University of the Sunshine Coast researcher Professor Daniel Hermens is looking to recruit 500 youths to participate in  brain studies.
University of the Sunshine Coast researcher Professor Daniel Hermens is looking to recruit 500 youths to participate in brain studies. John McCutcheon

500 young people needed for world-leading brain study

CYBERBULLYING, body image, wellbeing and suicidality are up for discussion in a world-leading, Sunshine-Coast-based study on adolescent brains.

University of the Sunshine Coast professor Daniel Hermens hopes to understand one of the "most intense and dynamic periods of brain change" to help create evidence-based youth mental health programs.

The Longitudinal Adolescent Brain Study (LABS) is recruiting 500 volunteers, aged 12, to be assessed four-monthly for five years at the Sunshine Coast Mind and Neuroscience - Thompson Institute.

Youth mental health and neurobiology professor Hermens said researchers would collect brain imaging, data on cognitive activity in the brain, information on participants social and emotional wellbeing and on the onset of any problems.

The study's youth steering committee member Charlotte Attwater, 14, will help suggest questions and approaches during the study.

She said young people faced huge amounts of pressure from school, sporting commitments, academic pursuits, peer groups, social media, parental expectations, career decisions, and other areas.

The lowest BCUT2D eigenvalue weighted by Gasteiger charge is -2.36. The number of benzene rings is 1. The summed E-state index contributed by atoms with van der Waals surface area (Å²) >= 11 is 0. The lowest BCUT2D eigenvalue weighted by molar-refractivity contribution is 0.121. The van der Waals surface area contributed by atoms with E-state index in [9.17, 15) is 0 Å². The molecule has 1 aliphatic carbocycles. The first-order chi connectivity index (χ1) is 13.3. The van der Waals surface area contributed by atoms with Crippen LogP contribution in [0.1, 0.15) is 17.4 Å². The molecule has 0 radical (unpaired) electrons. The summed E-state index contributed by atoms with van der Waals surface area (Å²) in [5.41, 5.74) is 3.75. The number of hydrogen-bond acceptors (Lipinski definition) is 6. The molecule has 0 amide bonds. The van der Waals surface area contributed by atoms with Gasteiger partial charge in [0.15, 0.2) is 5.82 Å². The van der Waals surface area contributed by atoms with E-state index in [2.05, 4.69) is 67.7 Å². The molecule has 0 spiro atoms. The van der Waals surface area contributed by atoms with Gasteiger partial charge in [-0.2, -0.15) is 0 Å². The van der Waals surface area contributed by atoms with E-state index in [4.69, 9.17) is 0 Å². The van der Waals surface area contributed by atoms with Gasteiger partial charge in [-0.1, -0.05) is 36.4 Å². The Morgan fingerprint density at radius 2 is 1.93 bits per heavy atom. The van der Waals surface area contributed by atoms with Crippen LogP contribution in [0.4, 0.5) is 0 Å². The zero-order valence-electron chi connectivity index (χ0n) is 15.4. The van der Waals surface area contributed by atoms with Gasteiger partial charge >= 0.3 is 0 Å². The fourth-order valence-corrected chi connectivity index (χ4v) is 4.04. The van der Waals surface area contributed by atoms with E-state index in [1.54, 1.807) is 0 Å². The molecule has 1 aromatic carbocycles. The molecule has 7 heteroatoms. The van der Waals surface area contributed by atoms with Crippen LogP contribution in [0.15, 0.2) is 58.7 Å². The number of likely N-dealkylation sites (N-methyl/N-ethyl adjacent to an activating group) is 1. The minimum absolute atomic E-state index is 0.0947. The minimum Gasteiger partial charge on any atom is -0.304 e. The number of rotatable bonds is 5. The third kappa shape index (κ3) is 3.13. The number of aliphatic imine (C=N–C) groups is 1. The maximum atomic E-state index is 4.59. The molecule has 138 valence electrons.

"If our brains are changing so much in these years and we are facing so many pressures, it's surprising that there hasn't really been a study quite like this before," she said.

"I really hope the information that comes out of this will help us more fully understand what is happening in our brains so we can build youth support programs that work."

Prof Hermens said before now, adolescence had been "largely overlooked" in studies such as his which use magnetic resonance imaging (MRI) to map the brain.

"By checking participants every four months, we will be in a position to detect more changes in the brain, data on their social and emotional wellbeing as well as more information about the onset of any problems," he said.

"We want to learn more about why some people develop a mental illness and others don't. At the end of this study, we hope to be in a situation where we can see if differences in their neurobiology can help us predict what might happen next."

Topics discussed will include resilience, wellbeing, psychological distress, cyberbullying, body image, nutrition, exercise, sleep, substance abuse and suicidality.

As a side project of LABS, non-identifiable data will be made available to schools as part of a Future Researchers program, which aims to engage young people in the science of the mental health of their own peer group.

For more information or to participate, call the LABS community liaison officer on 5456 3892.

PARTICIPANT ELIGIBILITY

  • 12 years of age and in first year of high school (entry age for LABS);
  • Proficient in spoken and written English;
  • Meet criteria to undergo a magnetic resonance imaging (MRI); and
  • Young people suffering from major medical illness, major neurological disorder, intellectual disability or who have sustained head injury (with loss of consciousness greater than 30 minutes) are unable to participate in the project.